Raw matter: Pomace of Cannonau
Price: € 20.00 - 50cl Score:
This grappa is colorless, limpid and crystalline. The nose reveals intense, clean, pleasing and refined aromas of plum, black cherry, violet, hazelnut, licorice and raspberry with almost imperceptible alcohol pungency. In the mouth as intense flavors with perceptible alcohol pungency which tends to dissolve rapidly, pleasing roundness, balanced sweet hint. The finish is persistent with flavors of plum, black cherry and licorice. This grappa is distilled with a bainmarie alembic still. Alcohol 43%.



Acquavite di Miele di Corbezzolo Selezione Speciale, Lucrezio R (Sardinia, Italy)
Acquavite di Miele di Corbezzolo Selezione Speciale
Lucrezio R (Sardinia, Italy)
Raw matter: Straberry tree honey
Price: € 35.00 - 50cl Score:
This distillate is colorless, limpid and crystalline. The nose reveals intense, clean, pleasing, refined and elegant aromas of strawberry tree honey and beeswax with almost imperceptible alcohol pungency. In the mouth has intense flavors with balanced alcohol pungency which tends to dissolve rapidly, pleasing smoothness, balanced sweet hint, very agreeable. The finish is very persistent with long flavors of strawberry tree honey. Produced with distilled fermented strawberry tree honey. Alcohol 30%.





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  Not Just Wine Issue 40, April 2006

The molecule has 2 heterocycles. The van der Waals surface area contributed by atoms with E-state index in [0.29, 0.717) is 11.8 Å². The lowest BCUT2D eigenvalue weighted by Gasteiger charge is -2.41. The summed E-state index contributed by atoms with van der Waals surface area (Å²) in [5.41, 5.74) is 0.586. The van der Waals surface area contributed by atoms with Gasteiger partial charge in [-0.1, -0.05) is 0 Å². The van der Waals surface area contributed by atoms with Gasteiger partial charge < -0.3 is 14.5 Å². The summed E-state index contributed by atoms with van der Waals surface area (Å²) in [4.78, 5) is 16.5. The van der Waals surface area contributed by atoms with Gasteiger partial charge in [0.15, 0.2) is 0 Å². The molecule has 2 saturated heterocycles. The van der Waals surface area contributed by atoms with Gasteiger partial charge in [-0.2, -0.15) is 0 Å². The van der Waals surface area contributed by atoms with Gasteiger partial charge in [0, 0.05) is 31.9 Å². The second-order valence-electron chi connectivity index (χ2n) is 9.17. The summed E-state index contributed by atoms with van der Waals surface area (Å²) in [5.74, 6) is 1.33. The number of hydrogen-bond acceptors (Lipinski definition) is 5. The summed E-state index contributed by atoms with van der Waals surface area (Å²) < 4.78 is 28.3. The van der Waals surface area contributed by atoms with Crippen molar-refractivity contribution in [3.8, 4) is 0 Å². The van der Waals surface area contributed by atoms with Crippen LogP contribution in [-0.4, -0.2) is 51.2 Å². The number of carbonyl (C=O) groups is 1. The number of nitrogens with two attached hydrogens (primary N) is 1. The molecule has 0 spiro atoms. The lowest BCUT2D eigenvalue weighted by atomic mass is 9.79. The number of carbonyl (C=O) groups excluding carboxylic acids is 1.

BasilBasil AquavitaeAquavitae Wine ParadeWine Parade  Contents 
Issue 39, March 2006 Follow DiWineTaste on Follow DiWineTaste on TwitterIssue 41, May 2006

Wine Parade


 

The best 15 wines according to DiWineTaste's readers. To express your best three wines send us an E-mail or fill in the form available at our WEB site.


Rank Wine, Producer
1 Trento Talento Brut Riserva Methius 1998, Dorigati (Italy)
2 Colli Orientali del Friuli Rosazzo Bianco Terre Alte 2002, Livio Felluga (Italy)
3 Amarone della Valpolicella Classico 1998, Santa Sofia (Italy)
4 Riesling Central Otago 2004, Felton Road (New Zealand)
5 Aglianico del Vulture La Firma 2002, Cantine del Notaio (Italy)
6 Brunello di Montalcino 1999, Castello Banfi (Italy)
7 Palazzo della Torre 2000, Allegrini (Italy)
8 Amarone della Valpolicella Classico 2000, Zenato (Italy)
9 Wine Obsession 2001, Vignamaggio (Italy)
10 Montepulciano d'Abruzzo Riparosso 2001, Illuminati (Italy)
11 Notarpanaro 1999, Taurino (Italy)
12 Chianti Classico Riserva Novecento 2000, Dievole (Italy)
13 Chablis Grand Cru Les Clos 2002, Domaine Billaud-Simon (France)
14 Rêve 2001, Velenosi Ercole (Italy)
15 Nero al Tondo 2001, Ruffino (Italy)